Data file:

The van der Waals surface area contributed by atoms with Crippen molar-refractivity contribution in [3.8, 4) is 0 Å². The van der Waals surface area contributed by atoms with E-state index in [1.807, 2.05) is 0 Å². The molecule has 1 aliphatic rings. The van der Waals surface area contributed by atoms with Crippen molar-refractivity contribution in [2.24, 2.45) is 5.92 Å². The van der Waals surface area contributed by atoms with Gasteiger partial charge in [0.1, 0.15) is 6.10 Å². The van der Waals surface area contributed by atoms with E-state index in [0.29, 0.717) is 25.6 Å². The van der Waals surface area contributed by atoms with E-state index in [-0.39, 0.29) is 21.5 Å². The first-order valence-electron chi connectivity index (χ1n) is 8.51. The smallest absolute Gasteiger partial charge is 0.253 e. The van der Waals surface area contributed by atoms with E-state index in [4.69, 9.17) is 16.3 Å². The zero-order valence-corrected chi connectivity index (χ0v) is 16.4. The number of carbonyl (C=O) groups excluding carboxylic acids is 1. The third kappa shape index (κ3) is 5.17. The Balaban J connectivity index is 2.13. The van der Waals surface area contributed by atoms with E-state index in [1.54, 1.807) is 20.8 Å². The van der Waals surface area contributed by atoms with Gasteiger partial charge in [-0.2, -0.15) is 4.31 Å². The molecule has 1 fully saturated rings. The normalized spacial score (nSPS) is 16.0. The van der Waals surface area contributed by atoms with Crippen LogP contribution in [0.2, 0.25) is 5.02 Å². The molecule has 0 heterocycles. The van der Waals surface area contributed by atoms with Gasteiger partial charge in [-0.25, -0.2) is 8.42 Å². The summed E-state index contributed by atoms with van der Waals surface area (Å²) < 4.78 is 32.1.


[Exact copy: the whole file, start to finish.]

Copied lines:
The van der Waals surface area contributed by atoms with Crippen molar-refractivity contribution in [3.8, 4) is 0 Å². The van der Waals surface area contributed by atoms with E-state index in [1.807, 2.05) is 0 Å². The molecule has 1 aliphatic rings. The van der Waals surface area contributed by atoms with Crippen molar-refractivity contribution in [2.24, 2.45) is 5.92 Å². The van der Waals surface area contributed by atoms with Gasteiger partial charge in [0.1, 0.15) is 6.10 Å². The van der Waals surface area contributed by atoms with E-state index in [0.29, 0.717) is 25.6 Å². The van der Waals surface area contributed by atoms with E-state index in [-0.39, 0.29) is 21.5 Å². The first-order valence-electron chi connectivity index (χ1n) is 8.51. The smallest absolute Gasteiger partial charge is 0.253 e. The van der Waals surface area contributed by atoms with E-state index in [4.69, 9.17) is 16.3 Å². The zero-order valence-corrected chi connectivity index (χ0v) is 16.4. The number of carbonyl (C=O) groups excluding carboxylic acids is 1. The third kappa shape index (κ3) is 5.17. The Balaban J connectivity index is 2.13. The van der Waals surface area contributed by atoms with E-state index in [1.54, 1.807) is 20.8 Å². The van der Waals surface area contributed by atoms with Gasteiger partial charge in [-0.2, -0.15) is 4.31 Å². The molecule has 1 fully saturated rings. The normalized spacial score (nSPS) is 16.0. The van der Waals surface area contributed by atoms with Crippen LogP contribution in [0.2, 0.25) is 5.02 Å². The molecule has 0 heterocycles. The van der Waals surface area contributed by atoms with Gasteiger partial charge in [-0.25, -0.2) is 8.42 Å². The summed E-state index contributed by atoms with van der Waals surface area (Å²) < 4.78 is 32.1.